Then I got married and I JUMPED into doing it all myself and I was astounded when my mother joyfully said “I’ll be thrilled to come to your place.” I was waiting for the grandmotherly thing, but she hated cooking and she wasn’t fond of my father — even with the cooking — so coming to my place was a triple win for her. She never cooked or hosted a major event meal again and I got stuck with ALL the festive occasions.

      Which was fine. Until after the heart surgery. When i realized if I never cooked a really big meal again, that would be GREAT. I like the company. I just don’t want the dishes, or the hours of standing on my feet. As it stands, I make my absolutely perfect (and SUPER easy) cranberry relish, a big thing of cornbread, tell the dogs we love them … and we are outta here 😀 Oh joyous day, cooloo coolay!

      Liked by 1 person

    2. Judy, vivid memories of dinner at our favorite aunt and uncle’s house at their ”Amityville Farm”. Long Island, N.Y. Ground Ups’ table, Kids’ table. We ate and ate and ate til our li’l tummies almost burst. Raucous laughter at Ground up’s table. Something in their beverage glasses.

      ENJOY, Judy!!!!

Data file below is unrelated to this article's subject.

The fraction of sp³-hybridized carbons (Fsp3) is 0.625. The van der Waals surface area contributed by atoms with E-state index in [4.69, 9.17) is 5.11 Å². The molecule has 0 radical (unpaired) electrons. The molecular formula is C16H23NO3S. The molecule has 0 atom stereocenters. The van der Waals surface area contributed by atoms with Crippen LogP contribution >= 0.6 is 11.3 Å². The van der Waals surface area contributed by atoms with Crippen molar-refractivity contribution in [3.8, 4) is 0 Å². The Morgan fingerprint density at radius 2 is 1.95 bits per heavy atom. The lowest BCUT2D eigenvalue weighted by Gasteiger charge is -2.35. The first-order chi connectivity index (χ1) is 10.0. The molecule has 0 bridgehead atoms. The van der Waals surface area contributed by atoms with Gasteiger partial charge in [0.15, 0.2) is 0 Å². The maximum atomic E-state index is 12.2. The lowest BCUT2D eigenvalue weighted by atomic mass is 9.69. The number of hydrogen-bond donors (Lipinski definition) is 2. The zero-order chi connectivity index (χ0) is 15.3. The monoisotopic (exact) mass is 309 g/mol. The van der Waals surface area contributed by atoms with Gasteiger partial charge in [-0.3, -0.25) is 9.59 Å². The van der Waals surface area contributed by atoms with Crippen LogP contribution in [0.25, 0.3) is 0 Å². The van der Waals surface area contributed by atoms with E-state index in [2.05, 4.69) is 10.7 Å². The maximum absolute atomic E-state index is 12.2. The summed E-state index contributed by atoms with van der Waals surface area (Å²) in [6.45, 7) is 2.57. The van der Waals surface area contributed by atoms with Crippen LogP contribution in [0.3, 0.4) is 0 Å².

EDITOR’s correction note: “Ground-up’s should be “Grown-ups”. Just noticed today, day after big boid day.

      Liked by 1 person

    3. Judy, those were our days of REAL innocence. If lucky, we actually got what we liked to eat unless we were too finicky. The lima beans, peas, etc. I’ve truly DESPISED them. Folks have tried to dress ’em up over the years. . I’ve appreciated those efforts but doesn’t change my taste buds.

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    1. Sounds like your version of anchovies in the world of generally despised food. I almost feel like I’m Martin Luther King defending anchovies. I have a dream….

      Liked by 1 person

    1. You barbecue it? So you cut it up first, right? That’s not an bad idea. It has to taste better than the usual roasted bird. I’m not a passionate lover of turkey. No one in the family is, and the bigger the bird, the dryer is always comes out. Barbecue would require a LOT bigger barbecue than we’ve got. Sounds like a job for my son. I’ll mention it to him! If you have a good barbecue sauce, i’d be interested in hearing it.

      Liked by 2 people

      1. I put it on the grill whole, with a drip pan beneath (for gravy) and the coals on the side to make space for the pan. About 14 minutes per pound add coals each hour. This year he’s a 22 pound bird.